ILRI SLU
 
 
 
Tuesday, 26 Sep 2017
 
 
The South African National Small Stock Improvement Scheme | Print |

J.J. Olivier (2002)

ARC Animal Improvement Institute, Private Bag X529, Middelburg 5900, South Africa


Introduction

The economic viability of any business is dependent on the number and quality of the products it produces, the cost to produce the products and the price paid for the product. The South African sheep and goat producer has no influence on the price paid for his/her products. In order to survive economically, he must produce more and at a lower cost. To achieve this, the hardiness, adaptability and survival rate of his animals is of the utmost importance. It was for these reasons that the Dorper and Boer goat breeds were developed and became popular, not only nationally but also internationally.

Breed standards and characteristics were the major focal points of most of the sheep and goat breeders in South Africa during the last few decades. The main aim was thus to breed national champions and/or rams that would fetch record prices at auctions. Buyers from communal areas compared their animals against these big and well-managed animals and were willing to purchase these animals.

Some breeders are concerned that the breeds may loose some of their desirable attributes (hardiness, adaptability and an ability to reproduce under adverse conditions) due to the emphasis placed on breed standards and shows. The aim of the National Small Stock Improvement Scheme (NSIS) is to genetically improve economic production traits in a `holistic' manner while breed standards are maintained. This means that the perceptions of breeders have to be changed to focus on traits of monetary value to their clients (commercial producers and not other stud breeders, at present). With this in mind, the most important trait to be improved is net reproduction rate under natural production environments. The shortening of the production cycle while maintaining fibre traits and/or carcass quality is also of major economic importance. The improvement of these traits has to be achieved in animals with an acceptable conformation and conforming to minimum breed standards.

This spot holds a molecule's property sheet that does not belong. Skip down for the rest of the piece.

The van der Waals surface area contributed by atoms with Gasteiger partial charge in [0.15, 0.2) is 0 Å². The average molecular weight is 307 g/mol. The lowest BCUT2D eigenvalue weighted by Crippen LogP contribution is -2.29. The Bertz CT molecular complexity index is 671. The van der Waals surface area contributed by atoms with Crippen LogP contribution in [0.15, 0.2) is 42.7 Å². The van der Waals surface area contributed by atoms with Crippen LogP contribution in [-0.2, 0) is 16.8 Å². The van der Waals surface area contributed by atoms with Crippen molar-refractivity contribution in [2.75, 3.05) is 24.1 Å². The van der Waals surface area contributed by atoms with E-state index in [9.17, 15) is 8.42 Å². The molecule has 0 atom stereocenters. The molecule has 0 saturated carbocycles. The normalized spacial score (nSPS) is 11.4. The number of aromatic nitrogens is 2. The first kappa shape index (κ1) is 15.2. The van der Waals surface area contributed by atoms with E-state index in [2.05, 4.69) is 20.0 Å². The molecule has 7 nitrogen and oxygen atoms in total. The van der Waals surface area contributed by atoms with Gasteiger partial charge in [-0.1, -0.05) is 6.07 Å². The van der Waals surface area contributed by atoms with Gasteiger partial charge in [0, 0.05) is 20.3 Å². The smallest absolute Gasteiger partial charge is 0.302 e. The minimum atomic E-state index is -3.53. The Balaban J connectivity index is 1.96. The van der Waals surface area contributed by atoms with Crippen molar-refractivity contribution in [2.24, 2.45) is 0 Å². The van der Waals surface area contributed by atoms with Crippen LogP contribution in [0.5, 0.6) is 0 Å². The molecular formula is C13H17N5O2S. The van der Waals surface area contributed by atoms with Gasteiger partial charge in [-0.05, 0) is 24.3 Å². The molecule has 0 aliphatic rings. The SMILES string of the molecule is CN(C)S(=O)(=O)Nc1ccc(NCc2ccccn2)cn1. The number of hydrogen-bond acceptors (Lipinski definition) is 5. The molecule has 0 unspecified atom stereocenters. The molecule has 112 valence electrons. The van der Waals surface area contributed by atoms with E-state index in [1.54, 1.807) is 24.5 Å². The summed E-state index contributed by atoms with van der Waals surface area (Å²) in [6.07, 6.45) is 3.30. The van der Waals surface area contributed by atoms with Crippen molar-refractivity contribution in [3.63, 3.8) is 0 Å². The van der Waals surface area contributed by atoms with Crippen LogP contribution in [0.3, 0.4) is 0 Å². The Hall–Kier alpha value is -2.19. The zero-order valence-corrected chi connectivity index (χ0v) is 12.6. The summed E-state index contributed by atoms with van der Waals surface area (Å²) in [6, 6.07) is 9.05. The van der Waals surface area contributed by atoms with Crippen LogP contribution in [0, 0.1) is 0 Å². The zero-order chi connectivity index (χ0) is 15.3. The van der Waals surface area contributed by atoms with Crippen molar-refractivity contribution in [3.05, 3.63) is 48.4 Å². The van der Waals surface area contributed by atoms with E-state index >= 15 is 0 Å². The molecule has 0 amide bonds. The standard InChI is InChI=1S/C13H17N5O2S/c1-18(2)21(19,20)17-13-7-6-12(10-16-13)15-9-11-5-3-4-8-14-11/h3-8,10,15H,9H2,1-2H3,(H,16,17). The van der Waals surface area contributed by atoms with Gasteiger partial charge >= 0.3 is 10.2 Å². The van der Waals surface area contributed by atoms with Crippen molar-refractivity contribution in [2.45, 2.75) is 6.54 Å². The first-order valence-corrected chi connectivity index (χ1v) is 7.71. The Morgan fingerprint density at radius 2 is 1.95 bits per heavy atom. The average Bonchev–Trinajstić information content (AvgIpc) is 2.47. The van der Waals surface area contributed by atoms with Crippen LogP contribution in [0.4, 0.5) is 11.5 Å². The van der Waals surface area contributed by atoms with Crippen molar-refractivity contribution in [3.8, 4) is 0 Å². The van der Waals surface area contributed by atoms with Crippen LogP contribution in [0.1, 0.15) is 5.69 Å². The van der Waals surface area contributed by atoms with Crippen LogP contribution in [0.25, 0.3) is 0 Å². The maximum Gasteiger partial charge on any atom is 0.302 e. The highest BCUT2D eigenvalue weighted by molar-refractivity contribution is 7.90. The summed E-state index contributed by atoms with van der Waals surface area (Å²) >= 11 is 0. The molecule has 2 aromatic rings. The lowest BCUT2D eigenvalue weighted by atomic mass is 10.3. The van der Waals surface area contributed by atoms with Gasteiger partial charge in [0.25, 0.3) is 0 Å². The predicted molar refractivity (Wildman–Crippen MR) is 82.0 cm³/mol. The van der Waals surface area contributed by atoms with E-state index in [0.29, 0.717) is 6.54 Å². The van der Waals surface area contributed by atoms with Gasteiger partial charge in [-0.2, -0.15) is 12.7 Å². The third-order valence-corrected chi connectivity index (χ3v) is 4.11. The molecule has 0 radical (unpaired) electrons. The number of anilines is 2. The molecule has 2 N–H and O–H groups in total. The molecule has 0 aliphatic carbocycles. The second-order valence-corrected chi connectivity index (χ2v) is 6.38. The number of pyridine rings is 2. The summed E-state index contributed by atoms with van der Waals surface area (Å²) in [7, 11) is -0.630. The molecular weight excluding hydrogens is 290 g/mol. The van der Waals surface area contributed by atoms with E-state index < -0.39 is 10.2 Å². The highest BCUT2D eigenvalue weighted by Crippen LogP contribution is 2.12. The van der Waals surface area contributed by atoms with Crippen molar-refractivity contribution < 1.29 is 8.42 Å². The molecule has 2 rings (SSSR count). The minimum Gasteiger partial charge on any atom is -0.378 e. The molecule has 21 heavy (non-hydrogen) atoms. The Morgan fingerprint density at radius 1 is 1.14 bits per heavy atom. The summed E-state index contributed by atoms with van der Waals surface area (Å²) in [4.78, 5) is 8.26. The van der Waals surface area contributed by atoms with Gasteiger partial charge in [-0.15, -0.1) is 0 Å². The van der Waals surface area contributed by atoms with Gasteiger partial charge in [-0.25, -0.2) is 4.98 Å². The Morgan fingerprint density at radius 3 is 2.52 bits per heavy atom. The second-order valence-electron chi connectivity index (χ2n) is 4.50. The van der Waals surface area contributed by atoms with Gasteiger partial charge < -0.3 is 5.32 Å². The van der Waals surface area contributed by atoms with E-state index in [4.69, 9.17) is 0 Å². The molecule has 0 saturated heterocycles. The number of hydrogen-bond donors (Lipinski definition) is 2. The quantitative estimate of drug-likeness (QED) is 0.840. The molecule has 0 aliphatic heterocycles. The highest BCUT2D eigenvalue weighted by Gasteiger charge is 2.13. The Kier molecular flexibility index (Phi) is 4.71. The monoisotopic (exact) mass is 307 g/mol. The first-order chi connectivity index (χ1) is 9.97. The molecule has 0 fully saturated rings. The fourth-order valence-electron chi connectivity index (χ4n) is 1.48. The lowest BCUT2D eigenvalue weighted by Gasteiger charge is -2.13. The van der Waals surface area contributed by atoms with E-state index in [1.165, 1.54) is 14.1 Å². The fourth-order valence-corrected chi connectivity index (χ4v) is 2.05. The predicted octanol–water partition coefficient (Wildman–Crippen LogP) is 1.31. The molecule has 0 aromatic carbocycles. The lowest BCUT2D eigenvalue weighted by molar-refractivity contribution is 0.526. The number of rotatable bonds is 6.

For a performance-testing scheme to be successful, a minimum number of relevant records has to be kept. The results to be interpreted by breeders and their clients also have to be as simple and as understandable as possible. Commercial farmers are not concerned with breed improvement, and would prefer one (preferably objective) value describing the `best' animal in terms of monetary yield. The standardisation of performance results would also avoid confusion among stud breeders and commercial farmers. With the development of the NSIS these and other principles were kept in mind.

Selection for reproduction rate